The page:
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Is Barrick Gold Corporation About to Seal a Golden Deal?

By Matthew DiLallo – Nov 28, 2016 at 12:00PM

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The world’s largest gold miner reportedly received an expectation-beating bid for its stake in an Australian joint venture.

Image source: Getty Images.

Barrick Gold (GOLD -0.11%) is on a quest to slim down and refocus its attention on growing shareholder value as opposed to just increasing gold output. To achieve that aim the company is selling non-core assets and using that cash to pay down its mountainous debt. It recently initiated a process to explore the sale of its 50% stake in Kalgoorlie Consolidated Gold Mines (KCGM), which is the largest open pit gold mine in Australia. Interest in the asset was reportedly pretty robust, and according to a recent Reuters report, Barrick received a very generous bid for that asset.

Digging into what's at stake

Barrick currently co-owns KCGM with Newmont Mining (NEM -0.70%), which is a partnership they have shared for more than a decade. The massive mine produces 700,000 ounces of gold each year, making it one of the largest open pit mining operations in the world. That said, despite its large size, cash costs are expected to range between $610 to $630 an ounce this year, which are well above those of Barrick's core mines, where cash costs are expected to average in a range of $480 to $510 an ounce. Because of those higher costs, and the fact that Barrick is a minority owner, it put the asset on the market to push it closer toward its target to reduce debt by at least $2 billion this year as it strives to become debt free within a decade.

Newmont had hoped to buy out its partner's stake in the mine because it would have tilted the balance of power in the gold sector from Barrick to Newmont, which would have then become the largest gold miner. This shift would not have been a problem with Barrick, which is no longer concerned with size -- only value. That is why the sticking point between the two came down to a disagreement on the mine's valuation, with Barrick wanting a value that was favorable for its shareholders while Newmont wanted to buy the stake at an excellent value. This disagreement on price opened the door for other bidders.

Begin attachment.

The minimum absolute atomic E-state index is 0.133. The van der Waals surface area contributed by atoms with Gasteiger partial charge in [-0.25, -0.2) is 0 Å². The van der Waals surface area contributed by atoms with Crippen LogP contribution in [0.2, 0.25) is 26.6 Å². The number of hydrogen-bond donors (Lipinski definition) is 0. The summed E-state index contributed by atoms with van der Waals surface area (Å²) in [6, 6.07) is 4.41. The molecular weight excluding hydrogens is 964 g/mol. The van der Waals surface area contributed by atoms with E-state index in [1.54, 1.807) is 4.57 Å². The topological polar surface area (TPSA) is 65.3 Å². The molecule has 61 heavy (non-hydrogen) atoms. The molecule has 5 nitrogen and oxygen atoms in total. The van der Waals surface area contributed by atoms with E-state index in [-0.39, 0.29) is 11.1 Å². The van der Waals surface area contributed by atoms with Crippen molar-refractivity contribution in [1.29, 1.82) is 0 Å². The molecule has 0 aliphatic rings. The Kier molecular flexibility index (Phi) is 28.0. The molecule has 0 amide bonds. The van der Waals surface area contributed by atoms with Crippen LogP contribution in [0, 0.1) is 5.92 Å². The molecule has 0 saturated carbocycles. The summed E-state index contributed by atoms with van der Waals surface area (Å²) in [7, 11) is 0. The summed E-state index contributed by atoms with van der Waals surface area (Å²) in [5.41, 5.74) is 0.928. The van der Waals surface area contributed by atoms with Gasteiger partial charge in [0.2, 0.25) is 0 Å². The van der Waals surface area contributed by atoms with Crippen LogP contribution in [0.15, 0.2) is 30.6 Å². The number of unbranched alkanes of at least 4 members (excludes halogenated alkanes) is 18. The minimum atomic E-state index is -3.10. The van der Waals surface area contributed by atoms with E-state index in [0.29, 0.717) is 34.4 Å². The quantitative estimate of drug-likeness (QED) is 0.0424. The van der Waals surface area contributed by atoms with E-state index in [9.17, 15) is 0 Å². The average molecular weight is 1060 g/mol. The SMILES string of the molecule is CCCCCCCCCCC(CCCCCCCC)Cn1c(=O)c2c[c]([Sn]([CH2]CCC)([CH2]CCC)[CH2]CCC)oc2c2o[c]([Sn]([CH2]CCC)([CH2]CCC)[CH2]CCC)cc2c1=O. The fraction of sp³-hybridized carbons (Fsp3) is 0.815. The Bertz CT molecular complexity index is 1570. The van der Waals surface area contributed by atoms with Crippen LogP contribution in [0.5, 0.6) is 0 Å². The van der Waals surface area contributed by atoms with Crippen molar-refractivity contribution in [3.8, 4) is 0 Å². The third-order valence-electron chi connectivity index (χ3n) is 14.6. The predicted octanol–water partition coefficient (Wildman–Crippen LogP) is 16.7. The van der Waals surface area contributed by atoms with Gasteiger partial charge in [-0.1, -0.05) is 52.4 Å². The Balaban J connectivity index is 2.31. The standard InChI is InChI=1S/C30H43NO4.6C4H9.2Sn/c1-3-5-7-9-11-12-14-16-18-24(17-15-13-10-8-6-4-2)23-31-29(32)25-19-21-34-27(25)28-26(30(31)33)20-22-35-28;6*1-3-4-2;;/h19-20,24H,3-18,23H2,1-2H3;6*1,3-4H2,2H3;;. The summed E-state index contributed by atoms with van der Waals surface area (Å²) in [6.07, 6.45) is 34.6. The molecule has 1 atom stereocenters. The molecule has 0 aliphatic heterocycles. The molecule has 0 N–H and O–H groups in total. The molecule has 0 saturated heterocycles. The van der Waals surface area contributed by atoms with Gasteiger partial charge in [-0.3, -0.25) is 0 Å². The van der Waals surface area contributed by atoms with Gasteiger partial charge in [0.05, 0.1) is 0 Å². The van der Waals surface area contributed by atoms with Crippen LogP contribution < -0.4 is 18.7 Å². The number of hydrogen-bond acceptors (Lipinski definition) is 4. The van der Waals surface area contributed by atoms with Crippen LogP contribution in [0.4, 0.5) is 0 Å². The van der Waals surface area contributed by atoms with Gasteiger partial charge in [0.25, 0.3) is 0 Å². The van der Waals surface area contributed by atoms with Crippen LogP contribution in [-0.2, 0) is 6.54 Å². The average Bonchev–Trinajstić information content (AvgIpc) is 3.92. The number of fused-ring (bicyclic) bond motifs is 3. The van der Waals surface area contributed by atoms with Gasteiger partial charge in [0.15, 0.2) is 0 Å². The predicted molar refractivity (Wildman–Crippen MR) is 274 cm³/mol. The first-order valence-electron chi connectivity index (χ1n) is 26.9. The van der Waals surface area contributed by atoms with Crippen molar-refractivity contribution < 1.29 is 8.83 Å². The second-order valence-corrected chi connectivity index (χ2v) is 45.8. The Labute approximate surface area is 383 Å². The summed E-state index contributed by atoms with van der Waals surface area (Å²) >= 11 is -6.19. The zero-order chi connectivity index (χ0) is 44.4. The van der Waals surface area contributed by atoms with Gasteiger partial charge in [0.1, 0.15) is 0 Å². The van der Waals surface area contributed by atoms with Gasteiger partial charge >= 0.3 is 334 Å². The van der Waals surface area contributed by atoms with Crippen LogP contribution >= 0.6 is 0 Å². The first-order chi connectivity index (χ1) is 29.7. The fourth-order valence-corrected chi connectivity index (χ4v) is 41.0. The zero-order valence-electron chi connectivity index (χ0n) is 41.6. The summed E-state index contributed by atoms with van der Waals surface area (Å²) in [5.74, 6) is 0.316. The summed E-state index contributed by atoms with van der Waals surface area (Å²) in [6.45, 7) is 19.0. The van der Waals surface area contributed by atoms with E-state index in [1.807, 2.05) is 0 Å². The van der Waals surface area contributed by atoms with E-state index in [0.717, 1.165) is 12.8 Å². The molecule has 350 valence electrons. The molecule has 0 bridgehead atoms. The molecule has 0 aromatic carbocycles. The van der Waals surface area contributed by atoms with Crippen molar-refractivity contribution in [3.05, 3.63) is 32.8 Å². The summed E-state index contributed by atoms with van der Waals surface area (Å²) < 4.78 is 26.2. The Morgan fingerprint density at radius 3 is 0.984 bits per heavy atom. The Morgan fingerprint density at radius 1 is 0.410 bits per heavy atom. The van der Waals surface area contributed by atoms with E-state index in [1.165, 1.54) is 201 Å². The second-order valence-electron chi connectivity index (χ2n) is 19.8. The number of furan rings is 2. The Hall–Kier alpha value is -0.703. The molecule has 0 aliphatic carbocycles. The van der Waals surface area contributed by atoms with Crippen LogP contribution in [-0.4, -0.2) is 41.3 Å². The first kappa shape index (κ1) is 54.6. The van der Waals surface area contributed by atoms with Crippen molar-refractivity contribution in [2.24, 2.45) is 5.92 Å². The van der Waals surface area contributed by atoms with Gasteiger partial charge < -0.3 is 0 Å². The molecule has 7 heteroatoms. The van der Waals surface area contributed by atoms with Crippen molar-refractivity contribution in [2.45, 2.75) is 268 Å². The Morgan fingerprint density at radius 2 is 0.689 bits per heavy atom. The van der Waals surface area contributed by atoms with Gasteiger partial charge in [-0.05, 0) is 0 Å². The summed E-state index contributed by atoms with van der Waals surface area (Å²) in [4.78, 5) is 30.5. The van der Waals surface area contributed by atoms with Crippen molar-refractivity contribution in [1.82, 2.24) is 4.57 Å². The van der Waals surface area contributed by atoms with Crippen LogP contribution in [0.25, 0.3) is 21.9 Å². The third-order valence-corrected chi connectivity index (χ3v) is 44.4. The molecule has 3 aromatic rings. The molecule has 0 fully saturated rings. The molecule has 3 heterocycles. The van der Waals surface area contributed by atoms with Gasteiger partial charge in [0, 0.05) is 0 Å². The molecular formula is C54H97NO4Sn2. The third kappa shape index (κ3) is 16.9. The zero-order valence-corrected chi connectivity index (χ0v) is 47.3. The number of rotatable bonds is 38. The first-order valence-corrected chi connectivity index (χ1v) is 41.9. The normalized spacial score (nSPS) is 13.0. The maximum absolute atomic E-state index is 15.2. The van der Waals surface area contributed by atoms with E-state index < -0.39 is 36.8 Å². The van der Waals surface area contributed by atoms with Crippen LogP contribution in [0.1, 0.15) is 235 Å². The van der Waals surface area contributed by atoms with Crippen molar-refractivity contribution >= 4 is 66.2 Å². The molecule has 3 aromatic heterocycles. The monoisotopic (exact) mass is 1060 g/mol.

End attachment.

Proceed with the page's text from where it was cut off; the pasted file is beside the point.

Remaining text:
Image source: Getty Images. 

The winning bidder?

Because the door was wide open, the bidding drew companies from around the world. However, according to a report by Reuters, Australian mining company Minjar Gold is the leading bidder at $1.3 billion. That is well above the value analysts pegged on the asset, which saw it worth between $600 million to $1 billion. Barrick is currently studying the offer to ensure that Minjar, which is a subsidiary of a larger Shanghai-listed property development and management company, has the resources to complete the transaction.

If the deal does get done at that valuation, it would be a big win for Barrick Gold. That is because it would enable the company to accelerate its debt reduction efforts, putting it a step closer to its ultimate debt reduction goal.

That said, the deal is far from a sure thing. Aside from the concerns about the financial capabilities of Minjar, another issue that could derail the transaction is the recent slump in the price of gold since Barrick put the asset on the market. After peaking at more than $1,350 an ounce this summer, gold is down about 11% to around $1,200 an ounce. Because of that slump, it could not only be harder for Minjar and other buyers to obtain funding but also to justify a premium valuation for the asset.

Investor takeaway

Barrick Gold looks like it is getting close to sealing a deal to unload a non-core asset for a premium price. That would provide the company with more cash than anticipated, enabling it to take a big step forward in its debt reduction plan. That is, of course, assuming the deal goes through, which considering the leading bidder and the weakening gold market is no sure thing at the moment.

Matt DiLallo has no position in any stocks mentioned. The Motley Fool has no position in any of the stocks mentioned. We Fools may not all hold the same opinions, but we all believe that considering a diverse range of insights makes us better investors. The Motley Fool has a disclosure policy.

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